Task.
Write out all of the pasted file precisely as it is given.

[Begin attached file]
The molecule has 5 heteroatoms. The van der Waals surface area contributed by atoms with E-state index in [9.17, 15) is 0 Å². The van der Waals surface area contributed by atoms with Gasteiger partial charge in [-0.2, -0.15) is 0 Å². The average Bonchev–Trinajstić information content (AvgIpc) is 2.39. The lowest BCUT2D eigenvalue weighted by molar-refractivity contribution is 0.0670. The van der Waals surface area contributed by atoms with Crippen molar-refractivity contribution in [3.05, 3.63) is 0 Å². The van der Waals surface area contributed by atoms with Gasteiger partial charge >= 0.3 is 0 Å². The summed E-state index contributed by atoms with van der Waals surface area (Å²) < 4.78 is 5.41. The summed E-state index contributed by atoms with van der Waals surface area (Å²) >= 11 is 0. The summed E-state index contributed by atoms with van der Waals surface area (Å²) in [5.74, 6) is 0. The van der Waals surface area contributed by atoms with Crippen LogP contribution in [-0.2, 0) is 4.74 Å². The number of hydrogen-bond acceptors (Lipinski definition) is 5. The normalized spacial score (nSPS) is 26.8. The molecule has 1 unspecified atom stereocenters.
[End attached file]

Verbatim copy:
The molecule has 5 heteroatoms. The van der Waals surface area contributed by atoms with E-state index in [9.17, 15) is 0 Å². The van der Waals surface area contributed by atoms with Gasteiger partial charge in [-0.2, -0.15) is 0 Å². The average Bonchev–Trinajstić information content (AvgIpc) is 2.39. The lowest BCUT2D eigenvalue weighted by molar-refractivity contribution is 0.0670. The van der Waals surface area contributed by atoms with Crippen molar-refractivity contribution in [3.05, 3.63) is 0 Å². The van der Waals surface area contributed by atoms with Gasteiger partial charge >= 0.3 is 0 Å². The summed E-state index contributed by atoms with van der Waals surface area (Å²) < 4.78 is 5.41. The summed E-state index contributed by atoms with van der Waals surface area (Å²) >= 11 is 0. The summed E-state index contributed by atoms with van der Waals surface area (Å²) in [5.74, 6) is 0. The van der Waals surface area contributed by atoms with Crippen LogP contribution in [-0.2, 0) is 4.74 Å². The number of hydrogen-bond acceptors (Lipinski definition) is 5. The normalized spacial score (nSPS) is 26.8. The molecule has 1 unspecified atom stereocenters.